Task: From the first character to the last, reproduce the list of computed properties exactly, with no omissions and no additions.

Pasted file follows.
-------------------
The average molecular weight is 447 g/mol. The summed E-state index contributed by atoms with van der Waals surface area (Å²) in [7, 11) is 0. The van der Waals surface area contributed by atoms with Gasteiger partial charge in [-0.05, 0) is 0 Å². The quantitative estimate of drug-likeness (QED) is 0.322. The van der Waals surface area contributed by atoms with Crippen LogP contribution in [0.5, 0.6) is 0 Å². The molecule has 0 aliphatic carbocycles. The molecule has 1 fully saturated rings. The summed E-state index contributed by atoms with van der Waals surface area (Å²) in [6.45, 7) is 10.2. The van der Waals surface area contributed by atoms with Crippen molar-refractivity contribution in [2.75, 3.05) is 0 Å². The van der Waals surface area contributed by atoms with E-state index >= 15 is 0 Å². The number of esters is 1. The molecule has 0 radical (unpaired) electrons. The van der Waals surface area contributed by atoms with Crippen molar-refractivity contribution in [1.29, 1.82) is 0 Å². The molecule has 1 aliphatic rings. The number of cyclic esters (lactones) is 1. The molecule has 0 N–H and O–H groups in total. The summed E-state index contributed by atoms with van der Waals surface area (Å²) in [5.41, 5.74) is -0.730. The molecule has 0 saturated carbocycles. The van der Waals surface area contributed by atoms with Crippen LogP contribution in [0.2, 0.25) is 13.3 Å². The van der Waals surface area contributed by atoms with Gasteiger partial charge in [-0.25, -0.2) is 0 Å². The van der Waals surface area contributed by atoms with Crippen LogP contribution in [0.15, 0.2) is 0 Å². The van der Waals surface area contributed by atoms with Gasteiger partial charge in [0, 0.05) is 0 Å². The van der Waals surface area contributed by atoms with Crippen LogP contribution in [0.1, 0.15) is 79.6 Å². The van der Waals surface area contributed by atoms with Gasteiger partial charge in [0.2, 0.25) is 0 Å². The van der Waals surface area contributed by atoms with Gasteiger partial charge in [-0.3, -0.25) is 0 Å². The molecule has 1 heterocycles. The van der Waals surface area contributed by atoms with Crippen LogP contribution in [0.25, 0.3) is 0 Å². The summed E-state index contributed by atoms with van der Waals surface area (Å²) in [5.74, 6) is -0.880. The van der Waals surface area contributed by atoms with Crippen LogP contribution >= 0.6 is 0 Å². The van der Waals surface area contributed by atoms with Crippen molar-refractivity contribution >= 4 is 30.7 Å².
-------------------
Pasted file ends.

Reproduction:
The average molecular weight is 447 g/mol. The summed E-state index contributed by atoms with van der Waals surface area (Å²) in [7, 11) is 0. The van der Waals surface area contributed by atoms with Gasteiger partial charge in [-0.05, 0) is 0 Å². The quantitative estimate of drug-likeness (QED) is 0.322. The van der Waals surface area contributed by atoms with Crippen LogP contribution in [0.5, 0.6) is 0 Å². The molecule has 0 aliphatic carbocycles. The molecule has 1 fully saturated rings. The summed E-state index contributed by atoms with van der Waals surface area (Å²) in [6.45, 7) is 10.2. The van der Waals surface area contributed by atoms with Crippen molar-refractivity contribution in [2.75, 3.05) is 0 Å². The van der Waals surface area contributed by atoms with E-state index >= 15 is 0 Å². The number of esters is 1. The molecule has 0 radical (unpaired) electrons. The van der Waals surface area contributed by atoms with Crippen molar-refractivity contribution in [1.29, 1.82) is 0 Å². The molecule has 1 aliphatic rings. The number of cyclic esters (lactones) is 1. The molecule has 0 N–H and O–H groups in total. The summed E-state index contributed by atoms with van der Waals surface area (Å²) in [5.41, 5.74) is -0.730. The molecule has 0 saturated carbocycles. The van der Waals surface area contributed by atoms with Crippen LogP contribution in [0.2, 0.25) is 13.3 Å². The van der Waals surface area contributed by atoms with Gasteiger partial charge in [-0.25, -0.2) is 0 Å². The van der Waals surface area contributed by atoms with Crippen LogP contribution in [0.15, 0.2) is 0 Å². The van der Waals surface area contributed by atoms with Gasteiger partial charge in [0, 0.05) is 0 Å². The van der Waals surface area contributed by atoms with Crippen LogP contribution in [0.1, 0.15) is 79.6 Å². The van der Waals surface area contributed by atoms with Gasteiger partial charge in [0.2, 0.25) is 0 Å². The van der Waals surface area contributed by atoms with Gasteiger partial charge in [-0.3, -0.25) is 0 Å². The molecule has 1 heterocycles. The van der Waals surface area contributed by atoms with Crippen LogP contribution in [0.25, 0.3) is 0 Å². The summed E-state index contributed by atoms with van der Waals surface area (Å²) in [5.74, 6) is -0.880. The van der Waals surface area contributed by atoms with Crippen LogP contribution >= 0.6 is 0 Å². The van der Waals surface area contributed by atoms with Crippen molar-refractivity contribution >= 4 is 30.7 Å².